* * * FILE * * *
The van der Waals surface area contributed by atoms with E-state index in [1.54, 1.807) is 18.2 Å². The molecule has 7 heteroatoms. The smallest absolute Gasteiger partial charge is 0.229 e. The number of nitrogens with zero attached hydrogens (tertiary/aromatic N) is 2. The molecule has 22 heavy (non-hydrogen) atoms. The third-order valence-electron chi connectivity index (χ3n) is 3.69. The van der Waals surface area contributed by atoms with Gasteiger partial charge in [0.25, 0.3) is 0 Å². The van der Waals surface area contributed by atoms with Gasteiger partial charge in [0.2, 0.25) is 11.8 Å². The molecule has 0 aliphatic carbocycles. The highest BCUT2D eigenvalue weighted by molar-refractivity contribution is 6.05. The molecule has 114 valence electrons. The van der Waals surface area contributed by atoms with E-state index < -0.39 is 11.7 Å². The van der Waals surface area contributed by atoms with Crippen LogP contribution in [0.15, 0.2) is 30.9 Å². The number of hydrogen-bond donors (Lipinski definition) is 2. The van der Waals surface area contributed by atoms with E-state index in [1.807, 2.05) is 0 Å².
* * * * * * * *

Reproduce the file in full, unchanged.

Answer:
The van der Waals surface area contributed by atoms with E-state index in [1.54, 1.807) is 18.2 Å². The molecule has 7 heteroatoms. The smallest absolute Gasteiger partial charge is 0.229 e. The number of nitrogens with zero attached hydrogens (tertiary/aromatic N) is 2. The molecule has 22 heavy (non-hydrogen) atoms. The third-order valence-electron chi connectivity index (χ3n) is 3.69. The van der Waals surface area contributed by atoms with Gasteiger partial charge in [0.25, 0.3) is 0 Å². The van der Waals surface area contributed by atoms with Gasteiger partial charge in [0.2, 0.25) is 11.8 Å². The molecule has 0 aliphatic carbocycles. The highest BCUT2D eigenvalue weighted by molar-refractivity contribution is 6.05. The molecule has 114 valence electrons. The van der Waals surface area contributed by atoms with E-state index < -0.39 is 11.7 Å². The van der Waals surface area contributed by atoms with Crippen LogP contribution in [0.15, 0.2) is 30.9 Å². The number of hydrogen-bond donors (Lipinski definition) is 2. The van der Waals surface area contributed by atoms with E-state index in [1.807, 2.05) is 0 Å².